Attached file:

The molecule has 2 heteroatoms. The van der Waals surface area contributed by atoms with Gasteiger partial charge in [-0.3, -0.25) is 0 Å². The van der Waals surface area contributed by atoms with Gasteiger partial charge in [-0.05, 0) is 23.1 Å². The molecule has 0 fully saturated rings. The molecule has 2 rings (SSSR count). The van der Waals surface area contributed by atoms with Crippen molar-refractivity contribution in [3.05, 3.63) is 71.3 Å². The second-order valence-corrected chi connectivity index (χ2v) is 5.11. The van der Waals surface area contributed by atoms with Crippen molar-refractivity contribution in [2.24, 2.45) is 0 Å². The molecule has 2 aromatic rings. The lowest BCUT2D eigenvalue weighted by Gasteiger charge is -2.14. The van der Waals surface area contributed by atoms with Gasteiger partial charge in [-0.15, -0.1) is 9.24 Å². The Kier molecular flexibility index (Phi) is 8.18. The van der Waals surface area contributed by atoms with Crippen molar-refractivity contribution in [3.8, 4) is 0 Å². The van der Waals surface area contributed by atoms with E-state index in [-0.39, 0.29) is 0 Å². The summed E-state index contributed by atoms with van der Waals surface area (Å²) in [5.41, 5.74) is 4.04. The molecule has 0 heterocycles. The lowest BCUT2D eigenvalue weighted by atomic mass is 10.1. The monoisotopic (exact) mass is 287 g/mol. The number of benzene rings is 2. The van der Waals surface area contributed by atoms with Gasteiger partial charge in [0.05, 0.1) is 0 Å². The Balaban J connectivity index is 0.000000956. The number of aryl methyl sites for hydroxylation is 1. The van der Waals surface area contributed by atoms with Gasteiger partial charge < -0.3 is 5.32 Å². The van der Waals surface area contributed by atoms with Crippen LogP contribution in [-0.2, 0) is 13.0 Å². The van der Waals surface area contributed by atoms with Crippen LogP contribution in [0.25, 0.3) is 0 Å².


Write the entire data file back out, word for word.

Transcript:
The molecule has 2 heteroatoms. The van der Waals surface area contributed by atoms with Gasteiger partial charge in [-0.3, -0.25) is 0 Å². The van der Waals surface area contributed by atoms with Gasteiger partial charge in [-0.05, 0) is 23.1 Å². The molecule has 0 fully saturated rings. The molecule has 2 rings (SSSR count). The van der Waals surface area contributed by atoms with Crippen molar-refractivity contribution in [3.05, 3.63) is 71.3 Å². The second-order valence-corrected chi connectivity index (χ2v) is 5.11. The van der Waals surface area contributed by atoms with Crippen molar-refractivity contribution in [2.24, 2.45) is 0 Å². The molecule has 2 aromatic rings. The lowest BCUT2D eigenvalue weighted by Gasteiger charge is -2.14. The van der Waals surface area contributed by atoms with Gasteiger partial charge in [-0.15, -0.1) is 9.24 Å². The Kier molecular flexibility index (Phi) is 8.18. The van der Waals surface area contributed by atoms with Crippen molar-refractivity contribution in [3.8, 4) is 0 Å². The van der Waals surface area contributed by atoms with E-state index in [-0.39, 0.29) is 0 Å². The summed E-state index contributed by atoms with van der Waals surface area (Å²) in [5.41, 5.74) is 4.04. The molecule has 0 heterocycles. The lowest BCUT2D eigenvalue weighted by atomic mass is 10.1. The monoisotopic (exact) mass is 287 g/mol. The number of benzene rings is 2. The van der Waals surface area contributed by atoms with Gasteiger partial charge in [0.05, 0.1) is 0 Å². The Balaban J connectivity index is 0.000000956. The number of aryl methyl sites for hydroxylation is 1. The van der Waals surface area contributed by atoms with Gasteiger partial charge < -0.3 is 5.32 Å². The van der Waals surface area contributed by atoms with Crippen LogP contribution in [-0.2, 0) is 13.0 Å². The van der Waals surface area contributed by atoms with Crippen LogP contribution in [0.25, 0.3) is 0 Å².